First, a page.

The Bloomberg news service reported on Oct. 18 that Airbus (Toulouse, France) says it has overcome production challenges on the composite wings for its new A350 XWB aircraft and a set for the first flying test plane will arrive at the final assembly line in southern France this week.
The GKN Aerospace facility in Wales, U.K., where wings for all Airbus planes are built, reprogrammed the software that guides machines to drill 6,000 holes in each wing, and successfully shipped five units within five weeks in September and early October, the program director said.
Construction of the A350 wings differs from other Airbus jets, as the A350 wing lies flat during manufacturing, with automated drilling performed from above. Delivery of the wing slipped by a month because of difficulty drilling the holes, which are done by a robot rather than manually.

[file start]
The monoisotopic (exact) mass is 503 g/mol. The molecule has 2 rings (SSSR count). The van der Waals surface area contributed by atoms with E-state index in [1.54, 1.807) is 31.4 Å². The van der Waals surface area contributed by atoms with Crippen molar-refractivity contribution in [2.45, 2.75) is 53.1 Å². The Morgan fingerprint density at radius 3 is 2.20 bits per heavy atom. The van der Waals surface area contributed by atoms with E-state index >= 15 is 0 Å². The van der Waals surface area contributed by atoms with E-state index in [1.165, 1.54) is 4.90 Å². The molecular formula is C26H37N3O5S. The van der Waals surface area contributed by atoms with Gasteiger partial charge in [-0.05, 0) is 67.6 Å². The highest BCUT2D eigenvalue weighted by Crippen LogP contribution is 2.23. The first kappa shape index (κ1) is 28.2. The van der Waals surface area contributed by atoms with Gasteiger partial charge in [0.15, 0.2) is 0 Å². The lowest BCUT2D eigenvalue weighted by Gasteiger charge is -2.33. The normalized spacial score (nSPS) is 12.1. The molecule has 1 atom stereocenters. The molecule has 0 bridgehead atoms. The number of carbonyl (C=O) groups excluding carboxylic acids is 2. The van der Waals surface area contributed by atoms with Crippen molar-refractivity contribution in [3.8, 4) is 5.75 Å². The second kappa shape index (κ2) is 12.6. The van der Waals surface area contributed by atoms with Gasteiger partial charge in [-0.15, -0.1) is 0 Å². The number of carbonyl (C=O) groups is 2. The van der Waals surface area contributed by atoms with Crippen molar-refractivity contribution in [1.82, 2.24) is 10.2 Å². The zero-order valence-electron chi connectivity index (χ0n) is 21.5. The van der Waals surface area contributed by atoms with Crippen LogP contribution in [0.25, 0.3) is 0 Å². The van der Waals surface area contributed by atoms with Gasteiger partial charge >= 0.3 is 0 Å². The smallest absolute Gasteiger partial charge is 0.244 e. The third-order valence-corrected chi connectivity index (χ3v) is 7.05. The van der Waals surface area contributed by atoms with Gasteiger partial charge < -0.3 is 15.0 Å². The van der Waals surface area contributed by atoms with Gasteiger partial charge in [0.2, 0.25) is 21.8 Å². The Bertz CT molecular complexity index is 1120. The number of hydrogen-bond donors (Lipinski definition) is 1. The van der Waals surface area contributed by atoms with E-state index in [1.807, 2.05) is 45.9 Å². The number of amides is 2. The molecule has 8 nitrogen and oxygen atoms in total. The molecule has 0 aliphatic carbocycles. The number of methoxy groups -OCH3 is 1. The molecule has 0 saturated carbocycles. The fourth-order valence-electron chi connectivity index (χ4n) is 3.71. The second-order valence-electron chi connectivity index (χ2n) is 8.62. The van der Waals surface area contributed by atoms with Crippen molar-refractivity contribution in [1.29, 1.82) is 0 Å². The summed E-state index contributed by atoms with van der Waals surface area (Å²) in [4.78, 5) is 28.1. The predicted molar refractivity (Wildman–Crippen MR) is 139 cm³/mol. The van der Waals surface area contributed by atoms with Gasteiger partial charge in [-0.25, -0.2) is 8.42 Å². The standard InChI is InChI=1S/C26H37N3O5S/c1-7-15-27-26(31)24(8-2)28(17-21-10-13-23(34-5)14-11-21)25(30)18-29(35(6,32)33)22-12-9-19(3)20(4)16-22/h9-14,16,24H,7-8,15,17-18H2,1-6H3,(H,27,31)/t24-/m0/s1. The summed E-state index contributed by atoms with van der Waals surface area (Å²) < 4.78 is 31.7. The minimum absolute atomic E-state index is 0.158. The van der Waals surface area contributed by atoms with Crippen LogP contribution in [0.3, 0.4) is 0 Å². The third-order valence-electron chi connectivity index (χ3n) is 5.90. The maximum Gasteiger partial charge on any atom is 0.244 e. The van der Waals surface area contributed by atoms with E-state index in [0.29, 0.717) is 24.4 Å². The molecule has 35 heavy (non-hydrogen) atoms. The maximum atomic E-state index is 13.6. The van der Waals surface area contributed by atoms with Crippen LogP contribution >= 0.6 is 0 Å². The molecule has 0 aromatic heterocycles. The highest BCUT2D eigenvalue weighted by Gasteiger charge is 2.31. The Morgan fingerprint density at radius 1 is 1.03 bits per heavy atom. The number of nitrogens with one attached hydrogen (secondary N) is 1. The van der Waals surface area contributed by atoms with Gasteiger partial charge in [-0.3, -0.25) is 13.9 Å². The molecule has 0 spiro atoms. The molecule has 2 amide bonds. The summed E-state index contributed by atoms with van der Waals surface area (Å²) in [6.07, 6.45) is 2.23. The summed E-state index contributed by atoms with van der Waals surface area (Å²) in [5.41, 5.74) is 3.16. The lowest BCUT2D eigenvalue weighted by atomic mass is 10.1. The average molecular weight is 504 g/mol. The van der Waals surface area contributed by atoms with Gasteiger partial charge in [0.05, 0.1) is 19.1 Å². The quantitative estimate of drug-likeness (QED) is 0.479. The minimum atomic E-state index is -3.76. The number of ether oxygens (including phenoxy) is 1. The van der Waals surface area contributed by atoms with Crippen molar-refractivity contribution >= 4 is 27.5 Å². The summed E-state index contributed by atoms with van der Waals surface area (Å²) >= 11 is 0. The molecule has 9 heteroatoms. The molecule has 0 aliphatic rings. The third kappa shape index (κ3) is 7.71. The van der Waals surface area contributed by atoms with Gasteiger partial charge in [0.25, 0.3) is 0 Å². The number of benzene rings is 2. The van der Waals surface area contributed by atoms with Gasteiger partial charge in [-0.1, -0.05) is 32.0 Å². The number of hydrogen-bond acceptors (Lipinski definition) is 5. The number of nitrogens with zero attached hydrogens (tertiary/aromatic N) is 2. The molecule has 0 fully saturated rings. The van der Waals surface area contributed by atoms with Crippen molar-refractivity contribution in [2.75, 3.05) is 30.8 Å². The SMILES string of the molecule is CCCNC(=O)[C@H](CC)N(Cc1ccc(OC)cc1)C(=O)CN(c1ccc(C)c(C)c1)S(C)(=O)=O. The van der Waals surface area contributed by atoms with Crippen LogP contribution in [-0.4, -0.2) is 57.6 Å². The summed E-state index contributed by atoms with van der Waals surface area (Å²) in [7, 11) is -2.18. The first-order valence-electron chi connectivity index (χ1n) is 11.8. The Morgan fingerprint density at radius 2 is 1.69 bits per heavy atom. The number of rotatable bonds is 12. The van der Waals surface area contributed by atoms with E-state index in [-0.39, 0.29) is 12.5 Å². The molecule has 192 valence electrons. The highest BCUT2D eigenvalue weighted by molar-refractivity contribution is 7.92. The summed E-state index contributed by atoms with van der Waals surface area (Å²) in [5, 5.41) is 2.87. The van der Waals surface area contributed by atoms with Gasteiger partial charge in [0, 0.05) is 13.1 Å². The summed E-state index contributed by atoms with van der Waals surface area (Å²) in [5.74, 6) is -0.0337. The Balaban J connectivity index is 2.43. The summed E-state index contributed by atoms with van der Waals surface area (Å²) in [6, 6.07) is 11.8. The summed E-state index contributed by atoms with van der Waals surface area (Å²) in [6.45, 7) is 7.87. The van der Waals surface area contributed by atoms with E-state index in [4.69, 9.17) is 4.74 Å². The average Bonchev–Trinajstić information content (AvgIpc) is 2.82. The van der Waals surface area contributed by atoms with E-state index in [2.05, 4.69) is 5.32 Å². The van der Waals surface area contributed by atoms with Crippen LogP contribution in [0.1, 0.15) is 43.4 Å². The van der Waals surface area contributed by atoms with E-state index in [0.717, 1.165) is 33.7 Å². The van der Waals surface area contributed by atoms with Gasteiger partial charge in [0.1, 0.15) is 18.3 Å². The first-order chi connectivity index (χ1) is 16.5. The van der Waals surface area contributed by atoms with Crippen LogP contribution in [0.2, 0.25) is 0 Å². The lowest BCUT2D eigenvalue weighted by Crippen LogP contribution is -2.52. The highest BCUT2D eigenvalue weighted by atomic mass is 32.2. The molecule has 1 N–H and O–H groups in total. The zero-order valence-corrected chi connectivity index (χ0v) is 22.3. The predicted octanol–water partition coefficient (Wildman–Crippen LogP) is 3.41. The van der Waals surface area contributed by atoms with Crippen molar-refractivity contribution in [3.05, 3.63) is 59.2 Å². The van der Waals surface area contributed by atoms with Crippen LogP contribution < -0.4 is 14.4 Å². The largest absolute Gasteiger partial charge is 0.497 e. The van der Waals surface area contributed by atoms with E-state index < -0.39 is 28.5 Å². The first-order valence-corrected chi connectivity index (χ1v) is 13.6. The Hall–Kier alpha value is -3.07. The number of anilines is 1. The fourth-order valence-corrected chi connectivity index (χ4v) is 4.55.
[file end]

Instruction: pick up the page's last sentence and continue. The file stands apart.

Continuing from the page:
“This is a brand new process, it’s our first-ever horizontal build, the first time we’ve ever built a wing for a commercial aircraft in composites, and in the early sets we had some refinements to make to that drilling process,” Trevor Higgs, the head of A350 wings, said in an interview with Bloomberg.
Each wing requires the holes so that the upper and lower skin can be attached to ribs that run through the structure. Airbus will begin piecing together the wings with the fuselage and tail section later this month, following an official inauguration on Oct. 23 of the facility in Toulouse, where Airbus is based.
Click Bloomberg for original report.